Erik Meijer, the "Creator of LINQ," will make four—count 'em, four!—presentations to the ACM SIGPLAN International Conference on Object-Oriented Programming, Systems, Languages and Applications (OOPSLA) 2007 conference in Montréal, Canada, from October 21 through 24, 2007.
Democratizing the Cloud with Volta (Demo)
Volta is a Tesla incubator project that's charged with development of LINQ 2.0. According to Erik, "We've made very good progress in turning ideas into working code. In particular, the declarative tier splitting is really cool."
This is the first scheduled public demo of Volta's tool-assisted approach to dividing client/server applications into n-tier projects automatically. Here's the latest abstract from Erik's updated paper:
Programming distributed data-intensive web and mobile applications is gratuitously hard. As the world is moving more and more towards the software as services model, we have to come up with practical solutions to build distributed systems that are approachable for normal programmers. Just like Visual Basic democratized programming Windows by removing much of the boilerplate, such as message pumps and window handles, that contributed more to the problem than to the solution, we propose a toolkit of language extensions, APIs, and tools that do the same for web programming. As a result, ordinary programmers can concentrate on the essential aspects of building distributed and mobile applications such as partitioning and flowing code and data across tiers, deployment, security, etc. without getting bogged down in low level details.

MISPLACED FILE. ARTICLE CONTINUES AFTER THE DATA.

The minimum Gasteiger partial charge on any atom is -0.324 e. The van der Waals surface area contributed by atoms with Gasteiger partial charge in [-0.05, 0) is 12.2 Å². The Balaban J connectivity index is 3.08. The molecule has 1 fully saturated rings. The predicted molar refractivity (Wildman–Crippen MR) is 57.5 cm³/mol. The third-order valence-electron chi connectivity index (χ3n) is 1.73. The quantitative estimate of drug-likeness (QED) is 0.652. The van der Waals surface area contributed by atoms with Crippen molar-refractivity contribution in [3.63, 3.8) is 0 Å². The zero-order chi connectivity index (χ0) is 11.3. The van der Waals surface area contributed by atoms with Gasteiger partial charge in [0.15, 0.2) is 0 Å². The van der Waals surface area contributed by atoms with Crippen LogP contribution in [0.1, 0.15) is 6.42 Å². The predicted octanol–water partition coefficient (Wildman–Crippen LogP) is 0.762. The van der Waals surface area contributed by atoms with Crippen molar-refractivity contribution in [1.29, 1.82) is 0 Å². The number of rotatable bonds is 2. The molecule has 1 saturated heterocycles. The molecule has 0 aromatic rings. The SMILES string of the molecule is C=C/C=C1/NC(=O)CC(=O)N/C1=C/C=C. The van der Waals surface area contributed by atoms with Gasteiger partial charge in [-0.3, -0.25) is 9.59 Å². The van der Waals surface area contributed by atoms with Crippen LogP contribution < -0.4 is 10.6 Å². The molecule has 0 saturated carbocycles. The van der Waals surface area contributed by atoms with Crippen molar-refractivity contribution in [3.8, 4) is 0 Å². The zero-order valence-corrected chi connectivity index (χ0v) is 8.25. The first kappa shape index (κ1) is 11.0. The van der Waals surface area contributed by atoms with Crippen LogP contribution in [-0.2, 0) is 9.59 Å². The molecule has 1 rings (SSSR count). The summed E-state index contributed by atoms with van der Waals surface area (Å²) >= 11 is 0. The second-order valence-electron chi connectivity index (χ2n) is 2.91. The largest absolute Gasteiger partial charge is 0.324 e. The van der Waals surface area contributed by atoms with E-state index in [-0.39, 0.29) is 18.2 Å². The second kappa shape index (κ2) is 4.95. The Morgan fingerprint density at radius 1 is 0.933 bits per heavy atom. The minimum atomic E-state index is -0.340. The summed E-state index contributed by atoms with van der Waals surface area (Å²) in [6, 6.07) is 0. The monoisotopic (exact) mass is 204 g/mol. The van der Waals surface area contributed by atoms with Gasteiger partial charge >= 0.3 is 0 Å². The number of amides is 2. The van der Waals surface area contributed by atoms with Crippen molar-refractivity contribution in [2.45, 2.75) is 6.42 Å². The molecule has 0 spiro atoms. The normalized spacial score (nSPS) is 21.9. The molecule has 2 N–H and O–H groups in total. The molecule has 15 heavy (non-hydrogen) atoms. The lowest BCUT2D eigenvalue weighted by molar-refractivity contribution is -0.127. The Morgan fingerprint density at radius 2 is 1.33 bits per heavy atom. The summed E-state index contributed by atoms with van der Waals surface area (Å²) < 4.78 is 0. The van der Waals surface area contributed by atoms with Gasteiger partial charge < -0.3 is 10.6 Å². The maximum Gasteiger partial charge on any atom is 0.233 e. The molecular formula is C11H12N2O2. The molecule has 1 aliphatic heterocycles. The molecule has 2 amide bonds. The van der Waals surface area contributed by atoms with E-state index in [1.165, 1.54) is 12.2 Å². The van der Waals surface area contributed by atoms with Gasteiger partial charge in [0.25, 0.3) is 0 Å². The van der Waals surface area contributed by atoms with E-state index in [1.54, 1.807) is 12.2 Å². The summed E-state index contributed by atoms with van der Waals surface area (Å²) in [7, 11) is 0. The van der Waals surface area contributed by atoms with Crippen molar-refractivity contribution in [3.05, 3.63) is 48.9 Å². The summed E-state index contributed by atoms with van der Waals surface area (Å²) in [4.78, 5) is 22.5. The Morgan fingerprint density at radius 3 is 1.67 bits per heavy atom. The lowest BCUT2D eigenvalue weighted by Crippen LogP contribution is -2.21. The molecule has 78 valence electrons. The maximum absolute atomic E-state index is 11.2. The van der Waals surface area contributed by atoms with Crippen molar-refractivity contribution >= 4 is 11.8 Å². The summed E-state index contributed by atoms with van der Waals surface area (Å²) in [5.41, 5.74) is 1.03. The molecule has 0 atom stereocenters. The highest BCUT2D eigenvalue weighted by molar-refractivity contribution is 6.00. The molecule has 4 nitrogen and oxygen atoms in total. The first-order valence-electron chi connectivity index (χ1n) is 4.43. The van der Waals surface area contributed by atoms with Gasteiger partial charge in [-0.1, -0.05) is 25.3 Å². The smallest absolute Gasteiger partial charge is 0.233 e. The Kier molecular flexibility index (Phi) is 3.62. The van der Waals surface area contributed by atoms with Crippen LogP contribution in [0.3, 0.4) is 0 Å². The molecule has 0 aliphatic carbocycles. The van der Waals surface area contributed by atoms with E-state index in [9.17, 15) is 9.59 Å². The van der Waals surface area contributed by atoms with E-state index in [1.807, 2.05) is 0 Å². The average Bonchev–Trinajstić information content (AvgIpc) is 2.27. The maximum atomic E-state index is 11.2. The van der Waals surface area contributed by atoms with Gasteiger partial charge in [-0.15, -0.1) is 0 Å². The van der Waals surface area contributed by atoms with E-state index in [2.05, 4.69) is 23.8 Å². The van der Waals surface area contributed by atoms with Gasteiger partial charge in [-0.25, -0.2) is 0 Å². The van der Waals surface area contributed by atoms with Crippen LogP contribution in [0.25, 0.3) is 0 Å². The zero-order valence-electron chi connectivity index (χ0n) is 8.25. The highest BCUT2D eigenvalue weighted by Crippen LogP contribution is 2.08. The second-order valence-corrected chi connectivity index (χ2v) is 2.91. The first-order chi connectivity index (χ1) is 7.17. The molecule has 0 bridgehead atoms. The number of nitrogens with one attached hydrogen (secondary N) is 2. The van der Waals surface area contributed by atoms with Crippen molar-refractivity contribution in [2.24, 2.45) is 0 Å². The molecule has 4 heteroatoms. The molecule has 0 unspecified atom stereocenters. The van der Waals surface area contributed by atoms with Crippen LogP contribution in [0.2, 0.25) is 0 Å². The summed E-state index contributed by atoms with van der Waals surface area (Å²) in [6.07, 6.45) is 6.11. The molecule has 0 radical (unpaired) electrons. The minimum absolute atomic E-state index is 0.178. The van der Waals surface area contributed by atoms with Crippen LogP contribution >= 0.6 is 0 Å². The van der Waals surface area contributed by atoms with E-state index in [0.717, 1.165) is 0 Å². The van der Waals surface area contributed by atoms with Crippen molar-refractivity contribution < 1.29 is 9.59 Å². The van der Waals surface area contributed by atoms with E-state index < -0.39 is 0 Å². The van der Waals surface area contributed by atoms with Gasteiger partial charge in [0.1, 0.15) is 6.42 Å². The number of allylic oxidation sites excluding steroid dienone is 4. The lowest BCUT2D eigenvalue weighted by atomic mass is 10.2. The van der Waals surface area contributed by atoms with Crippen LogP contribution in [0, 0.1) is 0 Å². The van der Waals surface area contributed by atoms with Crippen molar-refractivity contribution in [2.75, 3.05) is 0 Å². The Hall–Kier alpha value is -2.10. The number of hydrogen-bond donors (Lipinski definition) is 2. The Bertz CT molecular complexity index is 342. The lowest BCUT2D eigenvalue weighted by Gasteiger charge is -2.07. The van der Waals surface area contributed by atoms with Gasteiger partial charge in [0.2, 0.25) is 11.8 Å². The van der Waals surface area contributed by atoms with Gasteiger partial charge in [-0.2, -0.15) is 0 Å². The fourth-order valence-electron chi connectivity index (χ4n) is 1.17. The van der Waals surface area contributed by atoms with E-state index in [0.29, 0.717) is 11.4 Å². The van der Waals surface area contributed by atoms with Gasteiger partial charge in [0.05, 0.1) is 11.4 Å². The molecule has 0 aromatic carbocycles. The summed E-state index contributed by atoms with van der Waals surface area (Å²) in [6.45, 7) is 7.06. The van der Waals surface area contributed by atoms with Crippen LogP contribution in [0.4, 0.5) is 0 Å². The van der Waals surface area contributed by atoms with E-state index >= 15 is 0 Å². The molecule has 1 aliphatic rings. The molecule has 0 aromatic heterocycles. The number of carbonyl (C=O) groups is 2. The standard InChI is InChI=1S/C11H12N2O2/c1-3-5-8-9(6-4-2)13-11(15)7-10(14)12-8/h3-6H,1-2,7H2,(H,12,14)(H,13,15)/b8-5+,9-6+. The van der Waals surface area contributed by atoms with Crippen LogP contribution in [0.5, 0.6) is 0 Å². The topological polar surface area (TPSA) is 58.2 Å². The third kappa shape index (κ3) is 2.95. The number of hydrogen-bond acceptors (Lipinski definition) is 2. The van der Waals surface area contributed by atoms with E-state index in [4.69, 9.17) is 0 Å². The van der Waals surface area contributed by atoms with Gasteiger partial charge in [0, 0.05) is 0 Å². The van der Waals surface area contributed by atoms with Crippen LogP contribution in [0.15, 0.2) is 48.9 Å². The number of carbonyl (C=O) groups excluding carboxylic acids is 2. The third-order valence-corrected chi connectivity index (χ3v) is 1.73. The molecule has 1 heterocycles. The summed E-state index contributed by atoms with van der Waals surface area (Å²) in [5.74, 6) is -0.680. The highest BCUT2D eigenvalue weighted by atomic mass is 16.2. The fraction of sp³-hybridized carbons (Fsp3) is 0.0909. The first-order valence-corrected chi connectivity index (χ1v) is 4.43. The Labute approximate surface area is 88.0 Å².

Here's a link to Erik's earlier "LINQ 2.0: Democratizing the Cloud" paper, as well as Mary Jo Foley's August 8 2007 A (Microsoft) Code Name a Day: Volta and April 23, 2007 Volta: Microsoft’s dev platform in the Cloud? posts. Here's my original post March 16, 2007 "LINQ 2.0" in Early Returns from QCon 2007, London and subsequent May 18, 2007 Erik Meijer and LINQ 2.0 - Round 2 and August 2, 2007 QCon 2007 and Erik Meijer Coming to San Francisco November 7 - 9 items.
Confessions of a Used Computer Language Salesman (Essay)
Erik wrote "Confessions of a Used Programming Language Salesman: Getting the Masses Hooked on Haskell" for The 11th ACM SIGPLAN International Conference on Functional Programming (ICFP 2006), held in Portland, Oregon on September 18-20, 2006, but his PDF file doesn't carry the ICFP copyright. Here's the OOPSLA abstract:
Programmers in the real world wrestle every day to overcome the impedance mismatch between relational data, objects, and XML. For the past ten years we have been working on solving this problem by applying principles from functional programming, in particular monads and comprehensions. By viewing data as monads and formulating queries as comprehensions, it becomes possible to unify the three data models and their corresponding programming languages instead of considering each as a separate special case. To bring these theoretical ideas within the reach of mainstream programmers, we have worked tirelessly on transferring functional programming technology from pure Haskell, via Comega to the upcoming versions of C# 3.0 and Visual Basic 9 and the LINQ framework. Functional programming has finally reached the masses, except that it is called Visual Basic instead of Lisp, ML, or Haskell!